Smith said his firm spends a great deal of their time on hardscapes, landscapes and the material selection for both. There’s a practice in the design industry called Crime Prevention Through Environmental Design that employs arrangement of plants and hardscape design for security purposes, he said.
According to Smith, there should be open visual access in the more public settings to prevent dangerous individuals from trying to hide on hotel property. Clearly marked pathways with unobstructed sightlines can keep guests from getting lost and guide movement, he said. Landscape designers also can take advantage of topography and grade differentials to create private/semiprivate areas that differentiate them from public areas.
Most of the hotels his company designs include steps leading up to the property, DeSantis said, which serves as a hindrance to cars and vans trying to drive into the building. Designers also may use bollards—or short vertical posts.
Desantis said designs can incorporate bollards that appear to part of the larger design that don’t appear like bollards because they are beautiful and nicely articulated to look like part of the building.
In some cases, there is a deep and solid entry wall, the base of which can serve as a buttress. Water can be added to improve the wall’s aesthetics.
“It sets the tone beyond that point that everyone is safe,” he said.
Securing the interior
The lobby is the most vulnerable space in a hotel, DeSantis said. Anyone can access it, and there are a lot of people in the hotel above it, he said.
“We think about the lobby space where the hotel is often off to the side, not sitting abruptly above it,” he said. “If a bomb goes off (in a vertically designed hotel), you have floors and floors above it that amplifies issues of the structure collapsing.”
Not every hotel has the space to spread out horizontally, especially in urban locations, but there are still options available for interior security. Many hotels in major cities are part of a mixed use project, Lee said, in which there are residential and other commercial activities going on in the same building as the hotel. In such properties, there are more nonguests who may wander into and through the hotel itself, he said.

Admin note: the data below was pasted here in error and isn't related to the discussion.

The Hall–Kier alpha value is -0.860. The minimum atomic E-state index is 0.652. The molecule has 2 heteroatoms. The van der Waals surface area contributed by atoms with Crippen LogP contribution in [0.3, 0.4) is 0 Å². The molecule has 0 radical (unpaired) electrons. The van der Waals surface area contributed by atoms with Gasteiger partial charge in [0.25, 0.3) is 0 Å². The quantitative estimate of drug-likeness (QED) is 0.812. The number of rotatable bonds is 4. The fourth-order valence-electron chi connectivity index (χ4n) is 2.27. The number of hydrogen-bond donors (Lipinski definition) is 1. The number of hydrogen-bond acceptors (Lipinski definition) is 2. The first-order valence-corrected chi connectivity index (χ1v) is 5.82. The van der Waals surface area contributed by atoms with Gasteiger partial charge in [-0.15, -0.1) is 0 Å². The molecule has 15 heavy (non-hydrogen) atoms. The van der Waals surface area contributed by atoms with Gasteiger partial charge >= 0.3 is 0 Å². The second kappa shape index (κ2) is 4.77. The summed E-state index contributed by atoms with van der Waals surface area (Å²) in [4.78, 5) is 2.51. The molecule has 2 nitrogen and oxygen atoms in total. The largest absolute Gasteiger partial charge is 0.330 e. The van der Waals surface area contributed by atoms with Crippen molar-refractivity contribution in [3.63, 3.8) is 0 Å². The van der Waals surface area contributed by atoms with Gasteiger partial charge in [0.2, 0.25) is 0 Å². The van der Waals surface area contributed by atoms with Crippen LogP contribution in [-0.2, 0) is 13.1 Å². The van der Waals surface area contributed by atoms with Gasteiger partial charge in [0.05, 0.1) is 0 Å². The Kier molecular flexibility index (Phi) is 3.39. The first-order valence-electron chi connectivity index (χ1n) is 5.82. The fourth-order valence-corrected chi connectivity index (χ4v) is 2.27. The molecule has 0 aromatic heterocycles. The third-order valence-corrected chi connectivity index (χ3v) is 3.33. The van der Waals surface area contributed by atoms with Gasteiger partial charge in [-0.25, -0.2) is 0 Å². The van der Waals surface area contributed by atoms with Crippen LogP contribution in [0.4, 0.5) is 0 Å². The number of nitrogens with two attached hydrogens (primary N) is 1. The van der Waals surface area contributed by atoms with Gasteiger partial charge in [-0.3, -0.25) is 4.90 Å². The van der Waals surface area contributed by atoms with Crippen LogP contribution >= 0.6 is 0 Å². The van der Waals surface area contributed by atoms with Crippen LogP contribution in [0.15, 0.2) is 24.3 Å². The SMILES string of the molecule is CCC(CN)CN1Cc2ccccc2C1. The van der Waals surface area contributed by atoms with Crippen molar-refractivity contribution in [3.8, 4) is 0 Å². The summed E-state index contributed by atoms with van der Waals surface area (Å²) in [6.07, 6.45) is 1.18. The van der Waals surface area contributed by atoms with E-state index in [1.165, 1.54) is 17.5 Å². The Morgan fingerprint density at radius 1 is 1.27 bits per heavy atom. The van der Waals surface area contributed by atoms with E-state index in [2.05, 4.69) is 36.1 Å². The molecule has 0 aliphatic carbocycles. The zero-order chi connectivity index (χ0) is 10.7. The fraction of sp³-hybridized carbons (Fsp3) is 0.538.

Restricting the access for retail employees to one entry point and another only for hotel employees means no cross pollination between the two groups, Lee said..
People seem to be more comfortable with security cameras in public spaces, said Kathryn Mickel, principal at architectural and interior design firm BBGM. They help security monitor where people are and can signal if something appears unusual.
“There may be an alarm if someone is in an area where they shouldn’t be or wandering around or lost,” she said.
Elevators can require keycard access, Mickel said. Without a keycard, those elevators won’t leave the lobby level, which helps protect guests in their rooms. Some card systems even restrict which level the cardholder can access, and hotel employees would have separately coded cards.
“You can see who had keycard access,” she said.
Many hotels in urban areas are elevated off the street, Lee said, with another type of business or a parking garage taking up the first floor. That can require people to take an elevator that doesn’t travel any higher than the lobby, he said.
“That forces people out at the lobby into the view of the front desk,” Lee said. “They would then go to an elevator that is secure to the guestrooms. You can’t go from the street or public parking directly into the hotel tower. They’re forced to get out, walk across a highly visible area by people who are trained to visually monitor.”